The whip-poor-will at twilight’s glow was singing,
The cricket chirp’d it’s “Goodnight” lullaby,
The dear old village bells were sweetly ringing,
As you held me in your arms and said, “Goodbye;”
You told me of a love that naught could sever,
Of happy days when you and I should wed,
You kissed my lips to part perhaps, forever.
Then held my hand a moment while you said:
When the whip-poor-will sings Marguerite,
And forget-me-nots bloom at your feet,
You may know though you yearn, that to you I’ll return,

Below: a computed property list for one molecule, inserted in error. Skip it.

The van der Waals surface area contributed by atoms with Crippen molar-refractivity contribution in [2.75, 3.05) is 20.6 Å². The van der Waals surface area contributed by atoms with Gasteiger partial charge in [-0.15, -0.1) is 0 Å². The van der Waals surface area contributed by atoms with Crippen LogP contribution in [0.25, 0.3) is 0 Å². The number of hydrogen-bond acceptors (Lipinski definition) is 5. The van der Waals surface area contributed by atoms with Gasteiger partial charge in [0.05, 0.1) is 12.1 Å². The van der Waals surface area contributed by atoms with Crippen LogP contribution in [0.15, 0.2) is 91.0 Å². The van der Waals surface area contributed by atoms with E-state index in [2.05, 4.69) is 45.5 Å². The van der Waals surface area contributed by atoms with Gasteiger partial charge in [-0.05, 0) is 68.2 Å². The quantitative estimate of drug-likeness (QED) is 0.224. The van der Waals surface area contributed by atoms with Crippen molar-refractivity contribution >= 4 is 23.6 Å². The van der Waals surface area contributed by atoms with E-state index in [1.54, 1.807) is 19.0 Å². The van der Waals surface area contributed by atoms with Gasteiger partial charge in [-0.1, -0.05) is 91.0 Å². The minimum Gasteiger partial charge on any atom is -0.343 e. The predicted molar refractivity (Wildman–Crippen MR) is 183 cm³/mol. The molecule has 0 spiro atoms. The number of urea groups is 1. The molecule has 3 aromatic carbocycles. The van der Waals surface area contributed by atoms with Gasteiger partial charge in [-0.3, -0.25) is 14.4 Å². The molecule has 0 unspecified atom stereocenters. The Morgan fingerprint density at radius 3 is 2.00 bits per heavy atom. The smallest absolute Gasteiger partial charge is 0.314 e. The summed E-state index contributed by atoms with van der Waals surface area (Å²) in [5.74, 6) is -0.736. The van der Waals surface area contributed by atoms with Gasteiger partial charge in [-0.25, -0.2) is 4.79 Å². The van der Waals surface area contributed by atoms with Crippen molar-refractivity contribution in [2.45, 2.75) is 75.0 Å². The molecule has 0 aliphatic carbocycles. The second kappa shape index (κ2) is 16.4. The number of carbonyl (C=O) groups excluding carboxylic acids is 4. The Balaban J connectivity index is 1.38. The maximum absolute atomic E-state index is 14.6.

Love’s old story again to repeat;
So be true little girl I entreat,
Till the time when again we shall meet,
Let love’s star brightly shine,
I’ll return sweetheart mine,
When the whip-poor-will sings Marguerite.
For weary days I’ve waited your returning,
I’ve longed to see your dear face once again,
The whip-poor-will is singing, I am yearning,
For my longing and my waiting was in vain;
‘Neath dear old southern shies tonight you’re sleeping,
The Swanee river flows upon its way,
For old time’s sake your love I still am keeping,
At twilight’s glow, I seem to hear you say:
Denison, C M. and Helf, J Fred, "When the Whip-Poor-Will Sings Marguerite" (1906). Historic Sheet Music Collection. 1722.
The views expressed in this paper are solely those of the author.